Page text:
Miss Faversham. Margate, Kent. (2018) (cropped)

Stormtroopers, ghostly figures and runaway hens … a new book of photos by Edward Thompson examines the peculiarities of Kent and beyond

Photo: Miss Faversham. Margate, Kent. (2018) (cropped. full image below)

22 September 2021 | The Guardian

All photographs: Edward Thompson

For 20 years I’ve worked as a documentary photographer. I’ve photographed everyday life in England, predominantly in Kent, but also around the country. His forthcoming book, In-A-Gadda-Da-England, is crowdfunding via Kickstarter until 13 October.

 Hen pecked … Stef and his free-range birds. Dymchurch, Kent (2002). Photograph: Edward Thompson

T-sign. Dungeness. (2010)

A cat that looked like Hitler. Ramsgate, Kent. (2019)

Certain themes have revealed themselves within the work: nostalgia, the rise of nationalism, the bizarre, protest, moments of serendipity with strangers and the sublime of the everyday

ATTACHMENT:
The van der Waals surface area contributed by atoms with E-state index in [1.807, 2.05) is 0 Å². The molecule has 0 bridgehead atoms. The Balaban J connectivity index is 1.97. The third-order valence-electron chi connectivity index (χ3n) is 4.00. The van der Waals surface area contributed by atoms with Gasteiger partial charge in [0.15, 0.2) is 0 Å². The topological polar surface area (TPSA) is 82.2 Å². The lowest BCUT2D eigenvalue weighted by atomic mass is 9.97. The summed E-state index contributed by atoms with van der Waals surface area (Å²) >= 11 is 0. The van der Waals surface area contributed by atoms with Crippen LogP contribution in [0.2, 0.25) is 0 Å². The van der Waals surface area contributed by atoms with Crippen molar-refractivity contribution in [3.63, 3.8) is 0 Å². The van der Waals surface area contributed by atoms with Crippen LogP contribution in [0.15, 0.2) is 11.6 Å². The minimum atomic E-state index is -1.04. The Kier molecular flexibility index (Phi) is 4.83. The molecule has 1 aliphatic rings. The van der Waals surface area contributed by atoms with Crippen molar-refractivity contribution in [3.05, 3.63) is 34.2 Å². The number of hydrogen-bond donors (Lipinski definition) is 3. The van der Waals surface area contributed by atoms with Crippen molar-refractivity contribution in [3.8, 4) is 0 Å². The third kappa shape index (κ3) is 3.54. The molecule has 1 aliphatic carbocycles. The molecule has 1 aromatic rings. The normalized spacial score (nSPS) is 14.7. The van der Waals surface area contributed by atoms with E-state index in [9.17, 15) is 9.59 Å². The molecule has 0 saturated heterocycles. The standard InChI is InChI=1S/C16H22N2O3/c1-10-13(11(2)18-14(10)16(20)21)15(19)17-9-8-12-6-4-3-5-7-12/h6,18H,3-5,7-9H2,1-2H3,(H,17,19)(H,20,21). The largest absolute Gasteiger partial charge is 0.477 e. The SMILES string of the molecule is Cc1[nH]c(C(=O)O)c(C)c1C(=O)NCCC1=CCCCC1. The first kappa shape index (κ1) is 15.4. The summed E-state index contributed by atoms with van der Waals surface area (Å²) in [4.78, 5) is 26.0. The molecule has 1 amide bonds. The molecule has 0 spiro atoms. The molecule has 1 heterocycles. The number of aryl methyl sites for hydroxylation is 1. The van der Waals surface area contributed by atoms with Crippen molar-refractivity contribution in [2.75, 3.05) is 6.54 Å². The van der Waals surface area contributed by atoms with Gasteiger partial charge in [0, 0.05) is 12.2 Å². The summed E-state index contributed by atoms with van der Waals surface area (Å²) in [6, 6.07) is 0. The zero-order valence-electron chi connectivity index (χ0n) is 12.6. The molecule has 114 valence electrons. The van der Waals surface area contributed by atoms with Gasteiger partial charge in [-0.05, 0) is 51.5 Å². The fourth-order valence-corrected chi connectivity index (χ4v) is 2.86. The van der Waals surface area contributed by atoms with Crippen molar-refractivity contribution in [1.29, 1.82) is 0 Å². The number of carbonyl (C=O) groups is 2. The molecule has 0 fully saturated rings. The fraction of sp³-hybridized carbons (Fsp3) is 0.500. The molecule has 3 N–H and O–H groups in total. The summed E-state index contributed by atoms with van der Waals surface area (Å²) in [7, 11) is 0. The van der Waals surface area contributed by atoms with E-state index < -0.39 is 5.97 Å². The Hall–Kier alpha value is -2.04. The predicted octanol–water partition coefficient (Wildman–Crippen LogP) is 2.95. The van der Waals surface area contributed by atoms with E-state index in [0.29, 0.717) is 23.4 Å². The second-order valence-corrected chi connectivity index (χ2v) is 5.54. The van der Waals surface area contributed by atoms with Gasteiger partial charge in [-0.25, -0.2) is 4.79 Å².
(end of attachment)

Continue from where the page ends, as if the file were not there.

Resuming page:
A man walks into a bear. Margate, Kent. (2018)

In photographing the everyday I believe there is a surrealistic realism at work. To show reality, but at the same time subvert it.


Lupinus, of the wolf. Isle of Sheppy. (2018)

When I photograph I am imbuing significance into everyday life. I look intently. This is what, I believe, conjures the serendipity that I’ve glimpsed over the years. Meeting a stranger can be like meeting yourself.


Miss Faversham. Margate, Kent. (2018)

All the photographs in the book were shot on 120 medium format film cameras. This isn’t an affectation, it’s the way I began working 20 years ago and one of the reasons why pictures taken over such a long period work together aesthetically.


V2 rocket captured by Living Historians. Paddock Wood, Kent. (2006)

As well as photographing everyday life I made photo essays on things that interested me.


Stormtrooper. Herne Bay, Kent. (2019)

There’s a psychological shift that happens when you photograph everyday life, as opposed to a more traditional organised ‘photoshoot’. You end up in a heightened state for an extended period of time.


The Olympic park. Stratford, London. (2012)

At heart, I am a photographer who tries to capture moments. The tough thing with film is not knowing what you’ve got until the film’s developed. It’s like Schrödinger’s film camera – the photographs are both amazing and terrible, and you won’t know until you can look at them.


The Lookout cafe. Ramsgate, Kent. (2019)

The late great Henri Cartier-Bresson once said: ‘You just have to live and life will give you pictures’.


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